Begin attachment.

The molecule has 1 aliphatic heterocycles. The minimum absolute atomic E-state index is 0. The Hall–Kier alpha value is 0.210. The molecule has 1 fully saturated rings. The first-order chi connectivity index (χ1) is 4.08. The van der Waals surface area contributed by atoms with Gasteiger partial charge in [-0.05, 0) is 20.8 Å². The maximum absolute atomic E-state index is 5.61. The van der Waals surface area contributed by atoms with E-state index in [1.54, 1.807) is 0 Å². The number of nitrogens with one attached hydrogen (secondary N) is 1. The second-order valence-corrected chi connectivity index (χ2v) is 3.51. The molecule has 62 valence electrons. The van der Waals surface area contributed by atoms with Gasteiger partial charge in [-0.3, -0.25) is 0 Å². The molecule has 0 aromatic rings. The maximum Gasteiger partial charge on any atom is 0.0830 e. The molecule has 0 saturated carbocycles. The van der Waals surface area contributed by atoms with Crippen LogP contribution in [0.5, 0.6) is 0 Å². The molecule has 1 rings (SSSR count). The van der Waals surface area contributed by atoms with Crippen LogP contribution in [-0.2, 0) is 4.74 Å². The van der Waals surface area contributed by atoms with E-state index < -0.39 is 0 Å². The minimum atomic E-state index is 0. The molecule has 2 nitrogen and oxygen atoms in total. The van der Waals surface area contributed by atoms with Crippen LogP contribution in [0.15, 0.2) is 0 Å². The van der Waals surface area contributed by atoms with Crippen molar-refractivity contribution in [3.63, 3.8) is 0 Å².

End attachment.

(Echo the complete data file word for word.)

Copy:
The molecule has 1 aliphatic heterocycles. The minimum absolute atomic E-state index is 0. The Hall–Kier alpha value is 0.210. The molecule has 1 fully saturated rings. The first-order chi connectivity index (χ1) is 4.08. The van der Waals surface area contributed by atoms with Gasteiger partial charge in [-0.05, 0) is 20.8 Å². The maximum absolute atomic E-state index is 5.61. The van der Waals surface area contributed by atoms with E-state index in [1.54, 1.807) is 0 Å². The number of nitrogens with one attached hydrogen (secondary N) is 1. The second-order valence-corrected chi connectivity index (χ2v) is 3.51. The molecule has 62 valence electrons. The van der Waals surface area contributed by atoms with Gasteiger partial charge in [-0.3, -0.25) is 0 Å². The molecule has 0 aromatic rings. The maximum Gasteiger partial charge on any atom is 0.0830 e. The molecule has 0 saturated carbocycles. The van der Waals surface area contributed by atoms with Crippen LogP contribution in [0.5, 0.6) is 0 Å². The molecule has 1 rings (SSSR count). The van der Waals surface area contributed by atoms with Crippen LogP contribution in [-0.2, 0) is 4.74 Å². The van der Waals surface area contributed by atoms with E-state index < -0.39 is 0 Å². The minimum atomic E-state index is 0. The molecule has 2 nitrogen and oxygen atoms in total. The van der Waals surface area contributed by atoms with Crippen LogP contribution in [0.15, 0.2) is 0 Å². The van der Waals surface area contributed by atoms with Crippen molar-refractivity contribution in [3.63, 3.8) is 0 Å².